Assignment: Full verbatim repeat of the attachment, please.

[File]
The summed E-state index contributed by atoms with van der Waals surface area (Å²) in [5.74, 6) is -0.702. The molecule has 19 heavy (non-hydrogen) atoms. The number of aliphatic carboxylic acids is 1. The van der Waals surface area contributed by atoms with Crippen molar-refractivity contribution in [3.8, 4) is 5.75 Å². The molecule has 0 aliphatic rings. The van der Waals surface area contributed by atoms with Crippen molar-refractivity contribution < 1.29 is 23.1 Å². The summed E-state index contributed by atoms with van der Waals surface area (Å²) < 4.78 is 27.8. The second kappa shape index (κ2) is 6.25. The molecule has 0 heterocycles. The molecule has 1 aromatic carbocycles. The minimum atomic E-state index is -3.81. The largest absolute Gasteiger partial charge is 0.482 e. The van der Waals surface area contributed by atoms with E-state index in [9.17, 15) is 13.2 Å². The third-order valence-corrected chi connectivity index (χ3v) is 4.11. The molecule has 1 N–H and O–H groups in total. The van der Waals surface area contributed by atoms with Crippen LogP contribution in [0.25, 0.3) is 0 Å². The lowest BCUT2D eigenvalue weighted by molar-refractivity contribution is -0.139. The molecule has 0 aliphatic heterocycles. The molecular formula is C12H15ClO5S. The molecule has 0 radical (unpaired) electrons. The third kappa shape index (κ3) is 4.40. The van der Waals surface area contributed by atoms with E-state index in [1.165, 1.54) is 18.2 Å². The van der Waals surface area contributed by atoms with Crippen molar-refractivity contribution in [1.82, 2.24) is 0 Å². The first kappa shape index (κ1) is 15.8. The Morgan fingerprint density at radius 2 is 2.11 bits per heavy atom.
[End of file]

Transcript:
The summed E-state index contributed by atoms with van der Waals surface area (Å²) in [5.74, 6) is -0.702. The molecule has 19 heavy (non-hydrogen) atoms. The number of aliphatic carboxylic acids is 1. The van der Waals surface area contributed by atoms with Crippen molar-refractivity contribution in [3.8, 4) is 5.75 Å². The molecule has 0 aliphatic rings. The van der Waals surface area contributed by atoms with Crippen molar-refractivity contribution < 1.29 is 23.1 Å². The summed E-state index contributed by atoms with van der Waals surface area (Å²) < 4.78 is 27.8. The second kappa shape index (κ2) is 6.25. The molecule has 0 heterocycles. The molecule has 1 aromatic carbocycles. The minimum atomic E-state index is -3.81. The largest absolute Gasteiger partial charge is 0.482 e. The van der Waals surface area contributed by atoms with E-state index in [9.17, 15) is 13.2 Å². The third-order valence-corrected chi connectivity index (χ3v) is 4.11. The molecule has 1 N–H and O–H groups in total. The van der Waals surface area contributed by atoms with Crippen LogP contribution in [0.25, 0.3) is 0 Å². The lowest BCUT2D eigenvalue weighted by molar-refractivity contribution is -0.139. The molecule has 0 aliphatic heterocycles. The molecular formula is C12H15ClO5S. The molecule has 0 radical (unpaired) electrons. The third kappa shape index (κ3) is 4.40. The van der Waals surface area contributed by atoms with E-state index in [1.165, 1.54) is 18.2 Å². The van der Waals surface area contributed by atoms with Crippen molar-refractivity contribution in [1.82, 2.24) is 0 Å². The first kappa shape index (κ1) is 15.8. The Morgan fingerprint density at radius 2 is 2.11 bits per heavy atom.